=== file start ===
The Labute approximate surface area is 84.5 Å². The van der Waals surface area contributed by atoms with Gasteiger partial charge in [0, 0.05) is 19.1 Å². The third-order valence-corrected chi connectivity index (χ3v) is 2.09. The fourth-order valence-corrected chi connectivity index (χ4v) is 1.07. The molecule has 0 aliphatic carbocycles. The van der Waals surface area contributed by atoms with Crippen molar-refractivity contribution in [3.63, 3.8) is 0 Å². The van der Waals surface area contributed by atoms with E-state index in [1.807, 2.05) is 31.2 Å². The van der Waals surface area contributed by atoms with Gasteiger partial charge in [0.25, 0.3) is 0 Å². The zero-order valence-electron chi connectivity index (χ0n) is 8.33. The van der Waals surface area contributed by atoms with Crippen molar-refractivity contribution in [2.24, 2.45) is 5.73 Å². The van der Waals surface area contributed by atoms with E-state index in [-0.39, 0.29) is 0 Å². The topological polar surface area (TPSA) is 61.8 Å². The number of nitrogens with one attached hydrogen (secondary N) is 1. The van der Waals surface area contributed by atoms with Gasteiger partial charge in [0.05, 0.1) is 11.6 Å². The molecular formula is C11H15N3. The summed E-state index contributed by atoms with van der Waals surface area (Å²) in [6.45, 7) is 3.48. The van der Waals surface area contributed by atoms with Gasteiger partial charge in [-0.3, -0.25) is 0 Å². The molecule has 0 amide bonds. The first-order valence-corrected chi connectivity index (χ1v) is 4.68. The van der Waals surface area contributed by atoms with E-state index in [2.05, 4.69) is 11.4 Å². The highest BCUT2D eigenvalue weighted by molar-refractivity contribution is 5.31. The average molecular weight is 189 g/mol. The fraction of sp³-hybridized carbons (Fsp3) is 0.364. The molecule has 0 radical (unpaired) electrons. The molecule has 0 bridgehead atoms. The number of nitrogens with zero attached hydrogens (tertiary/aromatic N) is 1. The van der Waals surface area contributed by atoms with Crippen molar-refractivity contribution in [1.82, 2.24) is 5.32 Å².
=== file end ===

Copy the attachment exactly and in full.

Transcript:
The Labute approximate surface area is 84.5 Å². The van der Waals surface area contributed by atoms with Gasteiger partial charge in [0, 0.05) is 19.1 Å². The third-order valence-corrected chi connectivity index (χ3v) is 2.09. The fourth-order valence-corrected chi connectivity index (χ4v) is 1.07. The molecule has 0 aliphatic carbocycles. The van der Waals surface area contributed by atoms with Crippen molar-refractivity contribution in [3.63, 3.8) is 0 Å². The van der Waals surface area contributed by atoms with E-state index in [1.807, 2.05) is 31.2 Å². The van der Waals surface area contributed by atoms with Gasteiger partial charge in [0.25, 0.3) is 0 Å². The zero-order valence-electron chi connectivity index (χ0n) is 8.33. The van der Waals surface area contributed by atoms with Crippen molar-refractivity contribution in [2.24, 2.45) is 5.73 Å². The van der Waals surface area contributed by atoms with E-state index in [-0.39, 0.29) is 0 Å². The topological polar surface area (TPSA) is 61.8 Å². The number of nitrogens with one attached hydrogen (secondary N) is 1. The van der Waals surface area contributed by atoms with Gasteiger partial charge in [0.05, 0.1) is 11.6 Å². The molecular formula is C11H15N3. The summed E-state index contributed by atoms with van der Waals surface area (Å²) in [6.45, 7) is 3.48. The van der Waals surface area contributed by atoms with Gasteiger partial charge in [-0.3, -0.25) is 0 Å². The molecule has 0 amide bonds. The first-order valence-corrected chi connectivity index (χ1v) is 4.68. The van der Waals surface area contributed by atoms with E-state index in [2.05, 4.69) is 11.4 Å². The highest BCUT2D eigenvalue weighted by molar-refractivity contribution is 5.31. The average molecular weight is 189 g/mol. The fraction of sp³-hybridized carbons (Fsp3) is 0.364. The molecule has 0 radical (unpaired) electrons. The molecule has 0 bridgehead atoms. The number of nitrogens with zero attached hydrogens (tertiary/aromatic N) is 1. The van der Waals surface area contributed by atoms with Crippen molar-refractivity contribution in [1.82, 2.24) is 5.32 Å².